When I first read this woman’s account of her first day, it instantaneously recalled the many past experiences in my own career where instances exactly like this had happened. I related to her, but worse than that, I realized I was part of the problem. This woman’s account of her first day was the playbook by which I cut my professional teeth on as a rising young female manager in the restaurant industry. Most of my career had been in perhaps the most insensitive, hostile, uncouth, tactless industry of them all: the restaurant industry.
A super small example: on my first day as a server in a small restaurant, my bra, which apparently the lace detail of could be seen through the back of my men’s white button down shirt, became a topic of discussion behind the line (in the kitchen). I overheard the male owner and executive chef loudly commenting on it and openly discussing it to his male sous chef. There wasn’t much I could do about it in the middle of service, so I ignored them.
After the shift, the General Manager, also a man, asked me to not wear that particular bra again to work as it was a distraction to the kitchen. Clearly, the issue had been my choice of bra, not the complete immaturity of the kitchen staff. A hundred more of these experiences and I just accepted it as how life is as a woman in the workplace and I decided that accepting it was the only way to succeed.
Why is Mindfulness the Answer?
Note that I’m not advocating for the adoption of “political correctness” in all startups. There is an important difference in “politically correctness” and mindfulness. Large corporations often have many policies, and a ton of resources spun up in their commitment to political correctness in the workplace. In my first position outside of the restaurant industry, I was reprimanded by HR just days after starting my new job for saying “for shizzle.” Those two small words had apparently offended the person with whom I was speaking, and so she reported to HR that I had said them. HR paid me a visit and told me that my using those two words was racially insensitive and, as a white person, it was unacceptable for me to use them. This interaction, while riddled with cringeworthy moments, is also an example of how companies regularly insist upon “politically correctness” without also practicing and encouraging compassion, understanding, and inclusion.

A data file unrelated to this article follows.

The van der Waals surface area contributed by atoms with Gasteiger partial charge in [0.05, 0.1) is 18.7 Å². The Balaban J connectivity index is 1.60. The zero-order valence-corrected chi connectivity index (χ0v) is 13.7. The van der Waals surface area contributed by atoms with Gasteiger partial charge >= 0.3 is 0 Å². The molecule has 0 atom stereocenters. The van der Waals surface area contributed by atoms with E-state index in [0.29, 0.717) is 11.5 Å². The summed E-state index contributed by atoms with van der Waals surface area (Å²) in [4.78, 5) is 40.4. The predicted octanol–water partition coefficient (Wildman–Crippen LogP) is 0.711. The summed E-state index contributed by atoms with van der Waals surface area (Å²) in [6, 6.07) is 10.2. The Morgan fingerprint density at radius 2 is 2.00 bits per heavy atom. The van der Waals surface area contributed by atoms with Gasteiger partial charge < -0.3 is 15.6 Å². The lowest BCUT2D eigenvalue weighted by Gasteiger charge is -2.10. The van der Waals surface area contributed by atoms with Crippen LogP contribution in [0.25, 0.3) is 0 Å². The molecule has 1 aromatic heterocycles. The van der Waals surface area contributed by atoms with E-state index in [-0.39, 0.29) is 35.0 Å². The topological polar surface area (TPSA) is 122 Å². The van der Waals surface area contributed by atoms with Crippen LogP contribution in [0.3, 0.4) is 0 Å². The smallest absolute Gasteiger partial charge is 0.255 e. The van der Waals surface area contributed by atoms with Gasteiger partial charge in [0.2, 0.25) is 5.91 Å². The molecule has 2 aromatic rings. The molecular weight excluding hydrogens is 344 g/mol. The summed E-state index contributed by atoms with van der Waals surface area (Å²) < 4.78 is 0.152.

In contrast, Buffer recently posted an article on their blog about how an internal email seeking advice on how to make their job postings more gender-inclusive started with the phrase “Hi Guys.” Despite their commitment to increasing the number of female employees, Buffer publically recognized that they’re still working on improving that experience for women, and highlighted how this small snafu opened up an opportunity for discussion that improved their ability to communicate better with their female workforce. This open-minded and mindful interaction is an example of how a company insists upon and puts into practice “mindfulness.”
Being mindful does not always mean censoring yourself, walking on egg shells, or avoiding conversations about gender, race or other difficult workplace topics. Mindfulness means culturally embracing the fact that you haven’t figured it all out or perfected anything yet, but that you’re open, as a company, to discussing what that ideal inclusive, accepting, and safe environment looks like for everyone. Mindfulness is not a top-down policy that one can put in place; it’s a mindset and a cultural norm that must be practiced and embraced by all members of the team. Mindfulness means leading with compassion and a willingness to listen. Mindfulness means being forgiving when the company, or an individual falter. But, it also means being committed to ensuring those learning opportunities become part of the fabric of the organization so that the company, and its employees, become better, stronger, and more mindful moving forward.
Put simply; mindfulness is the answer exactly because it isn’t an answer. It isn’t presumptive enough to believe that it can solve diversity issues through changes to practice, policy or benefits. It is collaborative, ever-changing, and requires the promotion of uncomfortable conversations to be permitted at all levels of the organization. It looks different for every company and every team. It’s human, organic and personal, but if your company is committed to diversity and hasn’t seen results from your diversification strategy, I’m betting it’s because you’ve failed to incorporate mindfulness into your efforts.